'"- it will be never to come back, unless he brings me back a lady. This will be found at night, many hours after, instead of me. Oh, if you knew how my heart is torn. If even you, that I have wronged so much, that never can forgive me, could only know what I suffer! I am too wicked to write about myself! Oh, take comfort in thinking that I am so bad. Oh, for mercy's sake, tell uncle that I never loved him half so dear as now. Oh, don't remember how affectionate and kind you have all been to me - don't remember we were ever to be married - but try to think as if I died when I was little, and was buried somewhere. Pray Heaven that I am going away from, have compassion on my uncle! Tell him that I never loved him half so dear. Be his comfort. Love some good girl that will be what I was once to uncle, and be true to you, and worthy of you, and know no shame but me. God bless all! I'll pray for all, often, on my knees. If he don't bring me back a lady, and I don't pray for my own self, I'll pray for all. My parting love to uncle. My last tears, and my last thanks, for uncle!"'。， 'I know of her, and about her,' she replied, 'from Omer and Joram. I was there at seven o'clock this morning. Do you remember what Steerforth said to me about this unfortunate girl, that time when I saw you both at the inn?'
While I heard and saw the mother as she said these words, I seemed to hear and see the son, defying them. All that I had ever seen in him of an unyielding, wilful spirit, I saw in her. All the understanding that I had now of his misdirected energy, became an understanding of her character too, and a perception that it was, in its strongest springs, the same.。， Twice I called him by his name, in the tone in which I might have tried to rouse a sleeper, before he heeded me. When I at last inquired on what his thoughts were so bent, he replied:
'But punch, my dear Copperfield,' said Mr. Micawber, tasting it, 'like time and tide, waits for no man. Ah! it is at the present moment in high flavour. My love, will you give me your opinion?'。， 'You have got a name, you know,' said I.
We articled clerks, as germs of the patrician order of proctors, were treated with so much consideration, that I was almost my own master at all times. As I did not care, however, to get to Highgate before one or two o'clock in the day, and as we had another little excommunication case in court that morning, which was called The office of the judge promoted by Tipkins against Bullock for his soul's correction, I passed an hour or two in attendance on it with Mr. Spenlow very agreeably. It arose out of a scuffle between two churchwardens, one of whom was alleged to have pushed the other against a pump; the handle of which pump projecting into a school-house, which school-house was under a gable of the church-roof, made the push an ecclesiastical offence. It was an amusing case; and sent me up to Highgate, on the box of the stage-coach, thinking about the Commons, and what Mr. Spenlow had said about touching the Commons and bringing down the country.。， 'No,' said Traddles. 'Not for that one. This is the first I have heard of that one. I have been thinking that he will most likely propose that one, on the way home. Mine's another.'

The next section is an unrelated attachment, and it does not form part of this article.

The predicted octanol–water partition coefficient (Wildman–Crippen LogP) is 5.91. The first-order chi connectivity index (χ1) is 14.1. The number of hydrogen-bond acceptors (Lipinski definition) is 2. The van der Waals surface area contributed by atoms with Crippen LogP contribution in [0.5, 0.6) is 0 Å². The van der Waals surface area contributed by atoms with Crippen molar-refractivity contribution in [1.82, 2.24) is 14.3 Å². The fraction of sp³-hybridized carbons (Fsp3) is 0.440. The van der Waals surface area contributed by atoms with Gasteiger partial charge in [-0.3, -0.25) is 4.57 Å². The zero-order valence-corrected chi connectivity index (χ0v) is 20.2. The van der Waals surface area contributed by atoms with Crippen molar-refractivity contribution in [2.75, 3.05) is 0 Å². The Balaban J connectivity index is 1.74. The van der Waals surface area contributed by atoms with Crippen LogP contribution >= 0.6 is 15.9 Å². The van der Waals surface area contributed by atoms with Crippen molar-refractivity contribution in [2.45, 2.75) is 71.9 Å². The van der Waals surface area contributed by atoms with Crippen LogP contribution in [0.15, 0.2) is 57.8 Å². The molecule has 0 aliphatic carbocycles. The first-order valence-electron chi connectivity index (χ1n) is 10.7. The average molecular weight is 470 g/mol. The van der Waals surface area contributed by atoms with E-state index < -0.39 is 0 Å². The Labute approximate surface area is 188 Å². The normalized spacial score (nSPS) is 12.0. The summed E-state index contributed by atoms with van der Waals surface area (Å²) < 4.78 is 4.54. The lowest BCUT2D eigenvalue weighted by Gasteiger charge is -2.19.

'Theer!'said Mr. Peggotty, cheerily.'Theer we are, Missis Gummidge!' Mrs. Gummidge slightly groaned. 'Lighted up, accordin' to custom! You're a wonderin' what that's fur, sir! Well, it's fur our little Em'ly. You see, the path ain't over light or cheerful arter dark; and when I'm here at the hour as she's a comin' home, I puts the light in the winder. That, you see,' said Mr. Peggotty, bending over me with great glee, 'meets two objects. She says, says Em'ly, "Theer's home!" she says. And likewise, says Em'ly, "My uncle's theer!" Fur if I ain't theer, I never have no light showed.'。，
。， Whether it was because we had sat there so long, or because Steerforth was resolved not to lose the advantage he had gained, I do not know; but we did not remain in the dining-room more than five minutes after her departure. 'She is playing her harp,' said Steerforth, softly, at the drawing-room door, 'and nobody but my mother has heard her do that, I believe, these three years.' He said it with a curious smile, which was gone directly; and we went into the room and found her alone.
'I hope there will be nothing wrong about it,' said I. 'I hope not,' said Traddles. 'I should think not, though, because he told me, only the other day, that it was provided for. That was Mr. Micawber's expression, "Provided for."'。，